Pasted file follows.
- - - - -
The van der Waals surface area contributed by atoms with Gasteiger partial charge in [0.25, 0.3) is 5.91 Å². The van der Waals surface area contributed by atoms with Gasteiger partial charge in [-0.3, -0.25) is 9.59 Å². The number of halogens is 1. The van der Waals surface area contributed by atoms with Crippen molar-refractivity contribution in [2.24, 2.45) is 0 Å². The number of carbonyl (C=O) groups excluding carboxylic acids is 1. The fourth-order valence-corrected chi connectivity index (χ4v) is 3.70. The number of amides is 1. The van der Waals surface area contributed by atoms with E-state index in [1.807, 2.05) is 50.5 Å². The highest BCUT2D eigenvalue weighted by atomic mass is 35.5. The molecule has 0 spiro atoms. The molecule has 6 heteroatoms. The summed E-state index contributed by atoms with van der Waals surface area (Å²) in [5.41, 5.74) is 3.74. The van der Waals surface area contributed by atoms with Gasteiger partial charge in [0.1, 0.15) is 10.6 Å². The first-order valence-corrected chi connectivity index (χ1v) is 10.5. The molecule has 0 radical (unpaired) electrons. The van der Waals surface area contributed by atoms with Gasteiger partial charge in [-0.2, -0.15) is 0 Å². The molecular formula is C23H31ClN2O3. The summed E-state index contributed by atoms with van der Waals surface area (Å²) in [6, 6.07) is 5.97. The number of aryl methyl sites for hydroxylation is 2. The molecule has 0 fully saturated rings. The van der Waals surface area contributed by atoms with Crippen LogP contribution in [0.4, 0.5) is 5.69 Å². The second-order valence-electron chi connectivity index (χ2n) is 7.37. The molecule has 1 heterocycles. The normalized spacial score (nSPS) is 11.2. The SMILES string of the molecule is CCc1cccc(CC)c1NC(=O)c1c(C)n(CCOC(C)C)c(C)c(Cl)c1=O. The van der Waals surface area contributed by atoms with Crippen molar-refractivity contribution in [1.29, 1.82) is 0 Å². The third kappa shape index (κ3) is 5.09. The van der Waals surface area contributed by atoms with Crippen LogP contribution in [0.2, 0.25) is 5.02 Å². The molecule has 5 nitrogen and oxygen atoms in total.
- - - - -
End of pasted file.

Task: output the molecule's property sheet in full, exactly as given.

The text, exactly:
The van der Waals surface area contributed by atoms with Gasteiger partial charge in [0.25, 0.3) is 5.91 Å². The van der Waals surface area contributed by atoms with Gasteiger partial charge in [-0.3, -0.25) is 9.59 Å². The number of halogens is 1. The van der Waals surface area contributed by atoms with Crippen molar-refractivity contribution in [2.24, 2.45) is 0 Å². The number of carbonyl (C=O) groups excluding carboxylic acids is 1. The fourth-order valence-corrected chi connectivity index (χ4v) is 3.70. The number of amides is 1. The van der Waals surface area contributed by atoms with E-state index in [1.807, 2.05) is 50.5 Å². The highest BCUT2D eigenvalue weighted by atomic mass is 35.5. The molecule has 0 spiro atoms. The molecule has 6 heteroatoms. The summed E-state index contributed by atoms with van der Waals surface area (Å²) in [5.41, 5.74) is 3.74. The van der Waals surface area contributed by atoms with Gasteiger partial charge in [0.1, 0.15) is 10.6 Å². The first-order valence-corrected chi connectivity index (χ1v) is 10.5. The molecule has 0 radical (unpaired) electrons. The van der Waals surface area contributed by atoms with Gasteiger partial charge in [-0.2, -0.15) is 0 Å². The molecular formula is C23H31ClN2O3. The summed E-state index contributed by atoms with van der Waals surface area (Å²) in [6, 6.07) is 5.97. The number of aryl methyl sites for hydroxylation is 2. The molecule has 0 fully saturated rings. The van der Waals surface area contributed by atoms with Crippen LogP contribution in [0.4, 0.5) is 5.69 Å². The second-order valence-electron chi connectivity index (χ2n) is 7.37. The molecule has 1 heterocycles. The normalized spacial score (nSPS) is 11.2. The SMILES string of the molecule is CCc1cccc(CC)c1NC(=O)c1c(C)n(CCOC(C)C)c(C)c(Cl)c1=O. The van der Waals surface area contributed by atoms with Crippen molar-refractivity contribution in [1.29, 1.82) is 0 Å². The third kappa shape index (κ3) is 5.09. The van der Waals surface area contributed by atoms with Crippen LogP contribution in [0.2, 0.25) is 5.02 Å². The molecule has 5 nitrogen and oxygen atoms in total.